Ruth Porter

Brief Life History of Ruth

When Ruth Porter was born in October 1869, in Bethlehem, Northampton, Pennsylvania, United States, her father, Josiah Porter, was 39 and her mother, Caroline Hamilton Rice, was 36. She married Brigadier General William Emile Doster on 28 June 1888, in Manhattan, New York County, New York, United States. They were the parents of at least 2 sons and 2 daughters. She lived in Bethlehem Township, Northampton, Pennsylvania, United States in 1900. She died in 1917, at the age of 48, and was buried in Cambridge, Middlesex, Massachusetts, United States.

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Family Time Line

Brigadier General William Emile Doster
1837–1919
Ruth Porter
1869–1917
Marriage: 28 June 1888
Wadsworth Doster
1889–1954
Alexis Doster
1890–1979
Dorothy Doster
1892–1980
Beatrice Doster
1894–1969

Sources (8)

  • Ruth Foster in household of William E Foster, "United States Census, 1900"
  • Ruth Porter, "New York, New York City Marriage Records, 1829-1940"
  • Ruth Porter Doster, "Find A Grave Index"

World Events (8)

1870 · The Fifteenth Amendment

Prohibits the federal government and each state from denying a citizen the right to vote based on that citizen's race, color, or previous condition of servitude. It was the last of the Reconstruction Amendments.

1877 · First National Strike in U.S. Begins In Pittsburgh Against Pennsylvania Railroad

Coming out of an economic crisis, everyone was worried when cuts started happening in the railroad. They went on what would the great railroad strike of 1877.

1882 · The Chinese Exclusion Act

A federal law prohibiting all immigration of Chinese laborers. The Act was the first law to prevent all members of a national group from immigrating to the United States.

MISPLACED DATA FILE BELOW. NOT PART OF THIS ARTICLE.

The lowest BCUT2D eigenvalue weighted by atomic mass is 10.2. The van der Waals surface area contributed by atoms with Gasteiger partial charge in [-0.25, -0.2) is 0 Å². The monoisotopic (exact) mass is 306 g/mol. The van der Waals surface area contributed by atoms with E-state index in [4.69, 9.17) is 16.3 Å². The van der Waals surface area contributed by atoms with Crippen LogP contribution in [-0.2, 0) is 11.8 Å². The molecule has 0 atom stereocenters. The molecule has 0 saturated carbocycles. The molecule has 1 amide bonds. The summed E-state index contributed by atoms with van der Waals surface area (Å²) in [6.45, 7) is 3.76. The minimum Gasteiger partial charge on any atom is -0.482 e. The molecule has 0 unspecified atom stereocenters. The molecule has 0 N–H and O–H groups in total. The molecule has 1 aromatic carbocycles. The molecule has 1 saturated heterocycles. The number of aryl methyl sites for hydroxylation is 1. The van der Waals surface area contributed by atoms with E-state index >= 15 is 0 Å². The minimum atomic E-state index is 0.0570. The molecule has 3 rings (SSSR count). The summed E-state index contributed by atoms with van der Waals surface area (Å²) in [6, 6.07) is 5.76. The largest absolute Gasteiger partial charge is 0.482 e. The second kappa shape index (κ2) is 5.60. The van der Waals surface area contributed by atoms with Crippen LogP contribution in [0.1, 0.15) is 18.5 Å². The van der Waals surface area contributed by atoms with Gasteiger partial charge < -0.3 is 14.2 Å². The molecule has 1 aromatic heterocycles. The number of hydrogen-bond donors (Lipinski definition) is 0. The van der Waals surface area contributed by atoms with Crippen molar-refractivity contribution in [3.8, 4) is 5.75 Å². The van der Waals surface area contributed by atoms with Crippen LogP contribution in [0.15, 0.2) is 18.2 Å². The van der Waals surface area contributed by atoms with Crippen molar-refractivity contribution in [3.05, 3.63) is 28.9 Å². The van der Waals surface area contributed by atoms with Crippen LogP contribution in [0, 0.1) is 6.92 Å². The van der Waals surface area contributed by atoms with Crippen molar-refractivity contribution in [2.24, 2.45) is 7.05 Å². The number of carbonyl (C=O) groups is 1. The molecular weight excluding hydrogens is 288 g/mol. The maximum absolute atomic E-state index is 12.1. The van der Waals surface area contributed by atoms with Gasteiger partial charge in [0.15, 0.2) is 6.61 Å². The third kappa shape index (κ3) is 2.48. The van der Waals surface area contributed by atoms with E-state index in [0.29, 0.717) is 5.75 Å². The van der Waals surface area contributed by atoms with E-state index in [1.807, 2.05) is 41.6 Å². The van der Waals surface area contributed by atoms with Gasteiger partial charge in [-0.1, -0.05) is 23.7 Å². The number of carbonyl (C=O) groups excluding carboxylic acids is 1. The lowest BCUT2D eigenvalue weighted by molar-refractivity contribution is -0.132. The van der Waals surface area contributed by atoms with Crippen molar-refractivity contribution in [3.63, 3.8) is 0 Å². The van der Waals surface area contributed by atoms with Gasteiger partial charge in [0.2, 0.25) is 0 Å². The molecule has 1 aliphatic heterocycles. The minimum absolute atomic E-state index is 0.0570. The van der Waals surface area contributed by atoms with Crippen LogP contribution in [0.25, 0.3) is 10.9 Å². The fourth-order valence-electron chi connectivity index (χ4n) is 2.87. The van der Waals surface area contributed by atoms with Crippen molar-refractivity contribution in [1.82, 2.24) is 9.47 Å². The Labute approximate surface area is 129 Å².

Name Meaning

English and Scottish: occupational name for the gatekeeper of a walled town or city, or the doorkeeper of a great house, castle, or monastery, from Middle English and Older Scots porter(e), port(o)ur ‘doorkeeper, gatekeeper’ (Anglo-Norman French port(i)er, portur, Latin portarius). The office often came with accommodation, lands, and other privileges for the bearer, and in some cases was hereditary, especially in the case of a royal castle. The name has been established in Ireland since the 13th century. In North America, this surname has absorbed cognates and equivalents in other languages, for example German Pförtner (see Fortner ) and Poertner .

English: occupational name for a man who carried loads for a living, especially one who used his own muscle power rather than a beast of burden or a wheeled vehicle. This sense is from Middle English port(o)ur, porter ‘porter, carrier of burdens’ (Anglo-Norman French portur, porteo(u)r).

Dutch: variant, mostly Americanized, of Poorter, status name for a freeman (burgher) of a town, Middle Dutch portere, modern Dutch poorter. Compare De Porter .

Dictionary of American Family Names © Patrick Hanks 2003, 2006.

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